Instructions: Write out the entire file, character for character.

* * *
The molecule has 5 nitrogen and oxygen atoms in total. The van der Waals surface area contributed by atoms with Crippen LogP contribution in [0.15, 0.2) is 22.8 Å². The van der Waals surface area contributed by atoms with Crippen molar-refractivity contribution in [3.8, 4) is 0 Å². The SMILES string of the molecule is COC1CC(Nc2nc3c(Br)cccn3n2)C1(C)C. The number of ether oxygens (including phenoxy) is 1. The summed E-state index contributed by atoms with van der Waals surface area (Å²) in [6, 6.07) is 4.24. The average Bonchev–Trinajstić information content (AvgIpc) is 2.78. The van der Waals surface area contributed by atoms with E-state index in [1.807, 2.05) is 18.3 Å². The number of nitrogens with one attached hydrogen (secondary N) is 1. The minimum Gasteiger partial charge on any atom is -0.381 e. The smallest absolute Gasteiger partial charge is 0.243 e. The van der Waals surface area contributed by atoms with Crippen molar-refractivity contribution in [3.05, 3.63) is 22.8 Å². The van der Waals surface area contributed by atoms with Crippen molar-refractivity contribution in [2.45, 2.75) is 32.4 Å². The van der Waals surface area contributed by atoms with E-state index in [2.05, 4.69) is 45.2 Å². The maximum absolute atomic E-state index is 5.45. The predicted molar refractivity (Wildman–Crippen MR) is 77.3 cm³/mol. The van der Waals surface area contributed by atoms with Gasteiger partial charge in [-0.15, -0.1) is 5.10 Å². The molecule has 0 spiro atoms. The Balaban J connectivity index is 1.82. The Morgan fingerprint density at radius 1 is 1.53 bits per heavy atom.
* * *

The molecule has 5 nitrogen and oxygen atoms in total. The van der Waals surface area contributed by atoms with Crippen LogP contribution in [0.15, 0.2) is 22.8 Å². The van der Waals surface area contributed by atoms with Crippen molar-refractivity contribution in [3.8, 4) is 0 Å². The SMILES string of the molecule is COC1CC(Nc2nc3c(Br)cccn3n2)C1(C)C. The number of ether oxygens (including phenoxy) is 1. The summed E-state index contributed by atoms with van der Waals surface area (Å²) in [6, 6.07) is 4.24. The average Bonchev–Trinajstić information content (AvgIpc) is 2.78. The van der Waals surface area contributed by atoms with E-state index in [1.807, 2.05) is 18.3 Å². The number of nitrogens with one attached hydrogen (secondary N) is 1. The minimum Gasteiger partial charge on any atom is -0.381 e. The smallest absolute Gasteiger partial charge is 0.243 e. The van der Waals surface area contributed by atoms with Crippen molar-refractivity contribution in [3.05, 3.63) is 22.8 Å². The van der Waals surface area contributed by atoms with Crippen molar-refractivity contribution in [2.45, 2.75) is 32.4 Å². The van der Waals surface area contributed by atoms with E-state index in [2.05, 4.69) is 45.2 Å². The maximum absolute atomic E-state index is 5.45. The predicted molar refractivity (Wildman–Crippen MR) is 77.3 cm³/mol. The van der Waals surface area contributed by atoms with Gasteiger partial charge in [-0.15, -0.1) is 5.10 Å². The molecule has 0 spiro atoms. The Balaban J connectivity index is 1.82. The Morgan fingerprint density at radius 1 is 1.53 bits per heavy atom.